A Pit Bull may not even be the one starting the hostilities but chances are he will fight like a pro if he has to.  Keep in mind that Pit Bulls will almost always be blamed, no matter who starts it and often end up paying the price at the hands of the authorities.

With all that said, some Pit Bulls get along great with other pets and may live happily with other dogs without any incidents.  We just can’t assume that this is true for all of them or take it for granted.  Pit Bull owners need to have common sense and don’t set their dogs up for failure.

Every negative incident involving a Pit Bull adds to the breed’s reputation and jeopardizes our right to own these great dogs. It’s up to you to – KEEP YOUR PIT BULL OUT OF TROUBLE!!

In closing, please remember that animal-aggression and people-aggression should never be confused with each other as they are two different traits.  Unless they have been very poorly bred and/or specifically “trained” to attack humans (often through abusive methods by undesirable individuals), Pit Bulls by nature are very good with people.  They are in fact one of the most loving, loyal, friendly and dedicated companions one can have.  Many Pit Bulls are indeed too people oriented to make good guard dogs.

Lee Wastler Apr 25 '17
Admin Admin
One of the most basic and accepted pieces of dog psychology is introduced through the signal of the trademark tail wag. It’s widely accepted by nearly everyone from people who have never owned dogs to authorities in dog psychology that a wagging tail means that a dog is happy, but it’s a more complicated matter than you may think. It is true that when a dog is happy, they wag their tail. However, this is only true when the tail is being wagged to the right. If it’s wagging to the left, it’s indicative of fear. Low tail wags mean nervousness, and rapid tail wags mixed with tense muscles can be a sign of aggression.
Lee Wastler Trainer
There are many philosophies about how best to train dogs, and it’s true that not all dogs are the same — while some are food-motivated, for example, others prefer play or affection. But most respected organizations agree that positive motivators that reward dogs for good behaviors are more effective for training than negative motivators that punish them for bad behaviors. This is especially true for training puppies, because most haven’t really had time to have any unwanted behaviors become ingrained.

If you notice a puppy trainer engaging any training techniques that involve hitting, scaring, or yelling at dogs, look elsewhere. You want someone who ignores unwanted behaviors, praises appropriate behaviors, and engages in calm, assertive corrections when necessary. Remember, a correction does not mean hitting a dog. It means redirecting or blocking them from an unwanted behavior. Most puppies will naturally gravitate toward acts that earn them rewards.

A trainer may have years of experience and a successful track record, but if you don’t approve of their methods or feel comfortable working with them, you should probably look for someone else. Even if a trainer is detailing all of the things that you are doing wrong with your pup, they should be able to treat you respectfully and explain things in a way that’s easy for you to understand.

Additionally, good trainers will keep up with the latest in dog training methods and be able to tell you about what’s out there, adapt their methods to an individual dog’s needs, and have rules in place to protect dogs, such as requiring vaccinations — this last one is especially important for puppy classes!

Ultimately, there’s only so much you can do when picking a trainer for your pup. If you choose someone and then later feel like you made a mistake, don’t hesitate to seek help elsewhere. And if you’re unsure where to find good puppy trainers, talk to your vet or other pet owners you know for recommendations.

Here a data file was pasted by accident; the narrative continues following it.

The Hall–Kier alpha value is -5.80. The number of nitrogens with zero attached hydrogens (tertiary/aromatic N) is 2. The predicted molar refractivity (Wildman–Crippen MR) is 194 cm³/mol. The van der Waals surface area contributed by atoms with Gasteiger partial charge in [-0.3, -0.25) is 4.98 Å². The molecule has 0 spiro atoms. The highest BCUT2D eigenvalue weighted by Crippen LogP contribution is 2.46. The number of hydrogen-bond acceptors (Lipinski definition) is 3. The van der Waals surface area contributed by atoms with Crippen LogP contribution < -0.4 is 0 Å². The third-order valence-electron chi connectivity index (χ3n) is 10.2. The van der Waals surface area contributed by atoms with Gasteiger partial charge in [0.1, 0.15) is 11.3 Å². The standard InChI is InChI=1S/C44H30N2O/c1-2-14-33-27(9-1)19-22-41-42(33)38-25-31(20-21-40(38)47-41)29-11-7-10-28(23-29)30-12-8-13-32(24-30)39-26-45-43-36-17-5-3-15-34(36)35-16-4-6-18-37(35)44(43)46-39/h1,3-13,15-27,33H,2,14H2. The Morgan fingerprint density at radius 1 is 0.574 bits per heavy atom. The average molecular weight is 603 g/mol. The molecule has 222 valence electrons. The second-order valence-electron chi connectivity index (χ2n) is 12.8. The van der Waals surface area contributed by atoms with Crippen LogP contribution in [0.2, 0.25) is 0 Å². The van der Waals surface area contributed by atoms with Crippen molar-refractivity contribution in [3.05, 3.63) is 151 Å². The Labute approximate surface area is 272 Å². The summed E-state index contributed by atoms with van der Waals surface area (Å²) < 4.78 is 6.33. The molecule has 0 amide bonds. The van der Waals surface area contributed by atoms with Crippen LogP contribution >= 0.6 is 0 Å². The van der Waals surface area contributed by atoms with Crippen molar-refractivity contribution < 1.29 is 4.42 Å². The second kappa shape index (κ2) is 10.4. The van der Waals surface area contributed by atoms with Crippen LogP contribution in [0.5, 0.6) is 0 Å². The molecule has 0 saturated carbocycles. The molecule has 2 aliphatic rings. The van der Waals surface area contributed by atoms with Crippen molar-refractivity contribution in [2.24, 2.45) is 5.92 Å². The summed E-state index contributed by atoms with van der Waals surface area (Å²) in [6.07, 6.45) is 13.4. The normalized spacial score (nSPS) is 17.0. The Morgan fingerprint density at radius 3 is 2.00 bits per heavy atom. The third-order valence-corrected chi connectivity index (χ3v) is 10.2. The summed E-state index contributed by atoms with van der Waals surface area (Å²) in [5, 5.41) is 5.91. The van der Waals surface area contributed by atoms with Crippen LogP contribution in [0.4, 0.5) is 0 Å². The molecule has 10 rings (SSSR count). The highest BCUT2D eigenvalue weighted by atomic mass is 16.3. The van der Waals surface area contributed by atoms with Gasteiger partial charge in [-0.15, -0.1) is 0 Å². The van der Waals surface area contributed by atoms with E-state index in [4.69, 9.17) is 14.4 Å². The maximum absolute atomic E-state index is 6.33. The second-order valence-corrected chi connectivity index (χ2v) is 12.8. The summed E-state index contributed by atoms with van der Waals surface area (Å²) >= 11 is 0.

Lee Wastler Apr 23 '17
Admin Admin
From all of us here at 2BK9 LLC we welcome you to our NEW Website! We are still building it so please bare with us. We have changed to an interactive site for our students. Here they can talk with their trainer when ever they wish when their trainer is not scheduled to be with them. Our students can upload photos and videos of their training successes and training helps. We are here to rejoice with the dogs success and here to help with questions and more!

It far out ways a static website and our students waiting a day or two for a return call or the next appointment..

It's kinda COOL! We hope you like it. Have the most wonderful day & give an extra treat to your pets for a (Just because)

Sometimes they deserve one Just Because!
Admin Apr 22 '17
Lee Wastler Trainer
When training your dog it is 99% communication. You need to communicate to your dog how and what is proper and not. Not every dog is the same. Some require more learning than others some require different ways to communicate. Remember....A good reward is as good as gold to your dog. Let them know with a good treat that they are on the right track. That is the first step on communicating with your dog. Contact us and we can help you to communicate with your dog for easy training.
Lee Wastler Trainer
Reward behaviors you want, rather than punishing behaviors you don’t want. Most of us are so accustomed to noticing “mistakes” our dogs make that it seems strange to notice and reward “good” behaviors. For example, your dog barks, so you yell at him to be quiet. Sure, a barking dog is hard to ignore. But what about when he’s calmly lying down? Most of us never consider rewarding calm, so the dog only gets rewarded with our attention (even yelling is attention) when he is doing something we don’t like. Naturally, he keeps doing those things! If, on the other hand, he gets attention for being calm, he will be calm more often. Make it a point to catch and reward your dog for doing something right. If your dog is engaged in a behavior that cannot be ignored (such as chewing the table leg), interrupt with a sharp verbal, “Eh-eh!” then lead him away from the area, ask him to sit, and give him a chew toy or other activity to keep him busy.
Pages: «« « ... 6 7 8 9 10